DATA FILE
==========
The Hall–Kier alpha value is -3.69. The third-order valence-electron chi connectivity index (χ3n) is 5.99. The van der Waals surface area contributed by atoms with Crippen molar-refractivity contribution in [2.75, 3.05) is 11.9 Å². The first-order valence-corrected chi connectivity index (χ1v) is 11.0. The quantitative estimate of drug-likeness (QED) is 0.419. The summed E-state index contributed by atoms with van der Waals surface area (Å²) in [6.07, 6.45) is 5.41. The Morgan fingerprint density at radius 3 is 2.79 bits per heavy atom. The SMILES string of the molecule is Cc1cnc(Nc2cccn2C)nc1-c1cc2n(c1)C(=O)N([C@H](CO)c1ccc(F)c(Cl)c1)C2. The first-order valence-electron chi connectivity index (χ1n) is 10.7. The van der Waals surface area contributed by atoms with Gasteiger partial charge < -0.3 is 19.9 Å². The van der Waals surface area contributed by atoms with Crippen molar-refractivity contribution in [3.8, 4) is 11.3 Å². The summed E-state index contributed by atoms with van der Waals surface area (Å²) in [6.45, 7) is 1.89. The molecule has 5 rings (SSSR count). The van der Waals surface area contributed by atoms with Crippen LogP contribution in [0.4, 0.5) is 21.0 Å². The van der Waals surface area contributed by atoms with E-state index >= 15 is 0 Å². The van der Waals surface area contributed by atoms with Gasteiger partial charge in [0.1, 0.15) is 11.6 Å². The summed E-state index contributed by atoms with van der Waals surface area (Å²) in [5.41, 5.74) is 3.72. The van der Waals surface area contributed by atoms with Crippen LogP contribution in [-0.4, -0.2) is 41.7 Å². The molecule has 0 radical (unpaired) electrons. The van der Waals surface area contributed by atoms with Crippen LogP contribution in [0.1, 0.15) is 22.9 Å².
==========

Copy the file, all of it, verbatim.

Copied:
The Hall–Kier alpha value is -3.69. The third-order valence-electron chi connectivity index (χ3n) is 5.99. The van der Waals surface area contributed by atoms with Crippen molar-refractivity contribution in [2.75, 3.05) is 11.9 Å². The first-order valence-corrected chi connectivity index (χ1v) is 11.0. The quantitative estimate of drug-likeness (QED) is 0.419. The summed E-state index contributed by atoms with van der Waals surface area (Å²) in [6.07, 6.45) is 5.41. The Morgan fingerprint density at radius 3 is 2.79 bits per heavy atom. The SMILES string of the molecule is Cc1cnc(Nc2cccn2C)nc1-c1cc2n(c1)C(=O)N([C@H](CO)c1ccc(F)c(Cl)c1)C2. The first-order valence-electron chi connectivity index (χ1n) is 10.7. The van der Waals surface area contributed by atoms with Gasteiger partial charge < -0.3 is 19.9 Å². The van der Waals surface area contributed by atoms with Crippen molar-refractivity contribution in [3.8, 4) is 11.3 Å². The summed E-state index contributed by atoms with van der Waals surface area (Å²) in [6.45, 7) is 1.89. The molecule has 5 rings (SSSR count). The van der Waals surface area contributed by atoms with Crippen LogP contribution in [0.4, 0.5) is 21.0 Å². The van der Waals surface area contributed by atoms with E-state index >= 15 is 0 Å². The van der Waals surface area contributed by atoms with Gasteiger partial charge in [0.1, 0.15) is 11.6 Å². The summed E-state index contributed by atoms with van der Waals surface area (Å²) in [5.41, 5.74) is 3.72. The van der Waals surface area contributed by atoms with Crippen LogP contribution in [-0.4, -0.2) is 41.7 Å². The molecule has 0 radical (unpaired) electrons. The van der Waals surface area contributed by atoms with Crippen LogP contribution in [0.1, 0.15) is 22.9 Å².